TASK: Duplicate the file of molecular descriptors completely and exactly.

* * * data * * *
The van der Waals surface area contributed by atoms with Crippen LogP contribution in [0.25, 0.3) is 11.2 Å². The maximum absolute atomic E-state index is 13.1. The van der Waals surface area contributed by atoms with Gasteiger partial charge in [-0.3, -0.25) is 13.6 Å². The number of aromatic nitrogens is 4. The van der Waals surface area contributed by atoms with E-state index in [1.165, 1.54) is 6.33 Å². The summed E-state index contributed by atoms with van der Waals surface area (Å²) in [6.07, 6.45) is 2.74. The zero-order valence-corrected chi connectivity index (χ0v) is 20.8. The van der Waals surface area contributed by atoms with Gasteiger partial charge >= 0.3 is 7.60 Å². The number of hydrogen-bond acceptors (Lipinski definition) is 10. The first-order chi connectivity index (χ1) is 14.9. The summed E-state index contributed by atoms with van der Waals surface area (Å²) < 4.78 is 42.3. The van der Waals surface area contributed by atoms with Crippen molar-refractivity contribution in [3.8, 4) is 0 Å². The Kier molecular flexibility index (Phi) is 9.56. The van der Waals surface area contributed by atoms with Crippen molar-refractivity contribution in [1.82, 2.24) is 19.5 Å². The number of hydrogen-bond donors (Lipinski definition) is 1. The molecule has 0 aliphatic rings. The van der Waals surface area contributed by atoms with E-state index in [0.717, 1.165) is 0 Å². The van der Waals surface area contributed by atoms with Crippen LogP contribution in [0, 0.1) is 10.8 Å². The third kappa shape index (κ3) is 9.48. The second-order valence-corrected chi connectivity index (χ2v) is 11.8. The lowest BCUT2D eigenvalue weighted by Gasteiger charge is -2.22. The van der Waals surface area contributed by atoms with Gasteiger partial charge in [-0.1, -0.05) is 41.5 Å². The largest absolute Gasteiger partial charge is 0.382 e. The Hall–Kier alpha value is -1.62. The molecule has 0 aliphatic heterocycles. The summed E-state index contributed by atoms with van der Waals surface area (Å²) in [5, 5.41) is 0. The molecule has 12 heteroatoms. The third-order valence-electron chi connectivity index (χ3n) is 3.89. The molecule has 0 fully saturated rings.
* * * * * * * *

The van der Waals surface area contributed by atoms with Crippen LogP contribution in [0.25, 0.3) is 11.2 Å². The maximum absolute atomic E-state index is 13.1. The van der Waals surface area contributed by atoms with Gasteiger partial charge in [-0.3, -0.25) is 13.6 Å². The number of aromatic nitrogens is 4. The van der Waals surface area contributed by atoms with E-state index in [1.165, 1.54) is 6.33 Å². The summed E-state index contributed by atoms with van der Waals surface area (Å²) in [6.07, 6.45) is 2.74. The zero-order valence-corrected chi connectivity index (χ0v) is 20.8. The van der Waals surface area contributed by atoms with Gasteiger partial charge >= 0.3 is 7.60 Å². The number of hydrogen-bond acceptors (Lipinski definition) is 10. The first-order chi connectivity index (χ1) is 14.9. The summed E-state index contributed by atoms with van der Waals surface area (Å²) < 4.78 is 42.3. The van der Waals surface area contributed by atoms with Crippen molar-refractivity contribution in [3.8, 4) is 0 Å². The Kier molecular flexibility index (Phi) is 9.56. The van der Waals surface area contributed by atoms with Crippen molar-refractivity contribution in [1.82, 2.24) is 19.5 Å². The number of hydrogen-bond donors (Lipinski definition) is 1. The molecule has 0 aliphatic rings. The van der Waals surface area contributed by atoms with E-state index in [0.717, 1.165) is 0 Å². The van der Waals surface area contributed by atoms with Crippen LogP contribution in [0, 0.1) is 10.8 Å². The third kappa shape index (κ3) is 9.48. The second-order valence-corrected chi connectivity index (χ2v) is 11.8. The lowest BCUT2D eigenvalue weighted by Gasteiger charge is -2.22. The van der Waals surface area contributed by atoms with Gasteiger partial charge in [-0.1, -0.05) is 41.5 Å². The largest absolute Gasteiger partial charge is 0.382 e. The Hall–Kier alpha value is -1.62. The molecule has 0 aliphatic heterocycles. The summed E-state index contributed by atoms with van der Waals surface area (Å²) in [5, 5.41) is 0. The molecule has 12 heteroatoms. The third-order valence-electron chi connectivity index (χ3n) is 3.89. The molecule has 0 fully saturated rings.